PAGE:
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EMBO J. 1991 Nov;10(11):3263-72.

Energetically distinct early and late stages of HlyB/HlyD-dependent secretion across both Escherichia coli membranes.

Author information

1
Cambridge University Department of Pathology, UK.

Abstract

The alternative secretion pathway which exports hemolysin across both Escherichia coli membranes into the surrounding medium is directed by an uncleaved C-terminal targeting signal and the membrane translocator proteins HlyD and HlyB. In order to identify stages and intermediates in this unconventional secretion process we have examined the effect of inhibition of the total proton motive force (delta P) and its components during the in vivo HlyB/HlyD-dependent export of a 22.4 kDa secretion competent HlyA C-terminal peptide (Actp). Secretion of Actp was severely inhibited by the proton ionophore carbonylcyanide m-chlorophenylhydrazone (CCCP), which collapses simultaneously membrane potential delta psi and the proton gradient delta pH, and also by valinomycin/K+, a potassium ionophore which disrupts delta psi. The inhibition of secretion by valinomycin/K+ was ameliorated by imposition of a pH gradient, the second component of the delta P, and selective depletion of delta pH by nigericin also blocked secretion. This indicates that, as in the secretion of beta-lactamase to the periplasm, HlyB/D-directed secretion requires delta P itself and not specifically one of its components. However, inhibition of HlyB/D-dependent secretion was only marked when CCCP, valinomycin/K+ or nigericin were present during the early stage of Actp secretion; at a later stage the secretion was not significantly inhibited. HlyB/D-dependent secretion appears therefore to share with conventional secretion across the cytoplasmic membrane an early requirement for delta P, but comprises in addition a late stage which does not require delta P, delta psi or delta pH. The translocation intermediate identified in the delta P-independent late stage of secretion was associated with the membrane fraction. Analysis of the protease accessibility of this intermediate in whole cells and spheroplasts showed that it was not in the periplasm, nor was it exposed on the cell surface or on the periplasmic faces of either the inner or outer membranes. This may reflect its close association with the inner membrane or a membrane translocation complex.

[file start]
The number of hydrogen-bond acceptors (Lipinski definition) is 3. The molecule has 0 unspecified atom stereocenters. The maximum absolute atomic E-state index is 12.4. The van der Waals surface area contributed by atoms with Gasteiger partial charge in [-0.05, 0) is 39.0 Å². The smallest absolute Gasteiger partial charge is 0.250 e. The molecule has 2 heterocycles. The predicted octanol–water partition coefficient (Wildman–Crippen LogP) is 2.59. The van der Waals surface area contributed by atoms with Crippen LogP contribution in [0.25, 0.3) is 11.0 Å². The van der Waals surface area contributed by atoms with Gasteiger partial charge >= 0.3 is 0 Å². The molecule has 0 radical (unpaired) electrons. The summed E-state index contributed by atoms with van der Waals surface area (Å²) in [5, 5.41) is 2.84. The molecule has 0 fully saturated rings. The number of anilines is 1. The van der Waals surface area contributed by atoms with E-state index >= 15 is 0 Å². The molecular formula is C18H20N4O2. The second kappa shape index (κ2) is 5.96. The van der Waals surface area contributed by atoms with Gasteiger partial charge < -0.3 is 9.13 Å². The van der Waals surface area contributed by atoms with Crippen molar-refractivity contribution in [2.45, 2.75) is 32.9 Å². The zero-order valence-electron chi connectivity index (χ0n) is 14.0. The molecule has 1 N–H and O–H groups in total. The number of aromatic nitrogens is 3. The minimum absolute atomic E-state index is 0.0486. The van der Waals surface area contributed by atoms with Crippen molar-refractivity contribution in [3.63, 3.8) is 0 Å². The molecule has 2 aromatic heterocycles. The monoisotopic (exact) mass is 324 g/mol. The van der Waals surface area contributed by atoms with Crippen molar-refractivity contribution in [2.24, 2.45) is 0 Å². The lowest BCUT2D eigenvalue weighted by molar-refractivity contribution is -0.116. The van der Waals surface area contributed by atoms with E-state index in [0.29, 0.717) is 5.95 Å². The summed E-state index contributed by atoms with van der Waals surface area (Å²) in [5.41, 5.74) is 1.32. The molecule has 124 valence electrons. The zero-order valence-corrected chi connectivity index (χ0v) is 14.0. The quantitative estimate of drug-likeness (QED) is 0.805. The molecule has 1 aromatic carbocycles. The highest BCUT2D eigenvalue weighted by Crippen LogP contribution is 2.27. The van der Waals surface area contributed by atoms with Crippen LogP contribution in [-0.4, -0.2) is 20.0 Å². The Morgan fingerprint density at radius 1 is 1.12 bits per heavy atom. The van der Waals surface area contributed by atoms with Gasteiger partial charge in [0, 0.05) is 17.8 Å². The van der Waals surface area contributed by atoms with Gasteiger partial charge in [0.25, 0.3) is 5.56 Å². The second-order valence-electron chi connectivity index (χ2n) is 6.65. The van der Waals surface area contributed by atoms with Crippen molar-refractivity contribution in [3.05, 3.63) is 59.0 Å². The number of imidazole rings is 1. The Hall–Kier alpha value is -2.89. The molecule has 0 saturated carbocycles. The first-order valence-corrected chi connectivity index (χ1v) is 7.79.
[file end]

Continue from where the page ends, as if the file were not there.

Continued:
PMID:
1915293
PMCID:
PMC453051
[Indexed for MEDLINE]
Free PMC Article

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